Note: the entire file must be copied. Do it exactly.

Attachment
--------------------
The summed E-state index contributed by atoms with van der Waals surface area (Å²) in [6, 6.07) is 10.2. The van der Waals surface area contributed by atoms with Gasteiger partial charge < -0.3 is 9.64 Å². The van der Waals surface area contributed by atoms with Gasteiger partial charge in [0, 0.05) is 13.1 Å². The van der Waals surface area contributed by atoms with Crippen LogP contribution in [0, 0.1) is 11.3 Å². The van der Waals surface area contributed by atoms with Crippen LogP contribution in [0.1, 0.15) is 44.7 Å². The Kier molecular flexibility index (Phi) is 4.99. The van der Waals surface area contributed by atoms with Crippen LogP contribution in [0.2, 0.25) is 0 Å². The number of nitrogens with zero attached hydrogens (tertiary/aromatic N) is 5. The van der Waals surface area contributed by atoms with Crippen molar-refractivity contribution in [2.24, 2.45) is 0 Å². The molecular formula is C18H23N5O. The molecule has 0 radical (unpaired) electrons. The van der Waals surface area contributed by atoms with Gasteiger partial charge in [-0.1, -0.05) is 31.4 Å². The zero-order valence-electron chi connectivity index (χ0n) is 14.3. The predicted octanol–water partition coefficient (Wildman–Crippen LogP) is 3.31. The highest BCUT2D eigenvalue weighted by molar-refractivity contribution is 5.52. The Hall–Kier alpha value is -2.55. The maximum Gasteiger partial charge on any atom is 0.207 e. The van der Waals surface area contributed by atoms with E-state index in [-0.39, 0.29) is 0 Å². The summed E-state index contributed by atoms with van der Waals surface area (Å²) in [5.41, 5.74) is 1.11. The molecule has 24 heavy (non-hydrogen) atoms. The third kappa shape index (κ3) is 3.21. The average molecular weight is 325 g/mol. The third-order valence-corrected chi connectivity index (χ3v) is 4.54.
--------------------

The summed E-state index contributed by atoms with van der Waals surface area (Å²) in [6, 6.07) is 10.2. The van der Waals surface area contributed by atoms with Gasteiger partial charge < -0.3 is 9.64 Å². The van der Waals surface area contributed by atoms with Gasteiger partial charge in [0, 0.05) is 13.1 Å². The van der Waals surface area contributed by atoms with Crippen LogP contribution in [0, 0.1) is 11.3 Å². The van der Waals surface area contributed by atoms with Crippen LogP contribution in [0.1, 0.15) is 44.7 Å². The Kier molecular flexibility index (Phi) is 4.99. The van der Waals surface area contributed by atoms with Crippen LogP contribution in [0.2, 0.25) is 0 Å². The number of nitrogens with zero attached hydrogens (tertiary/aromatic N) is 5. The van der Waals surface area contributed by atoms with Crippen molar-refractivity contribution in [2.24, 2.45) is 0 Å². The molecular formula is C18H23N5O. The molecule has 0 radical (unpaired) electrons. The van der Waals surface area contributed by atoms with Gasteiger partial charge in [-0.1, -0.05) is 31.4 Å². The zero-order valence-electron chi connectivity index (χ0n) is 14.3. The predicted octanol–water partition coefficient (Wildman–Crippen LogP) is 3.31. The highest BCUT2D eigenvalue weighted by molar-refractivity contribution is 5.52. The Hall–Kier alpha value is -2.55. The maximum Gasteiger partial charge on any atom is 0.207 e. The van der Waals surface area contributed by atoms with E-state index in [-0.39, 0.29) is 0 Å². The summed E-state index contributed by atoms with van der Waals surface area (Å²) in [5.41, 5.74) is 1.11. The molecule has 24 heavy (non-hydrogen) atoms. The third kappa shape index (κ3) is 3.21. The average molecular weight is 325 g/mol. The third-order valence-corrected chi connectivity index (χ3v) is 4.54.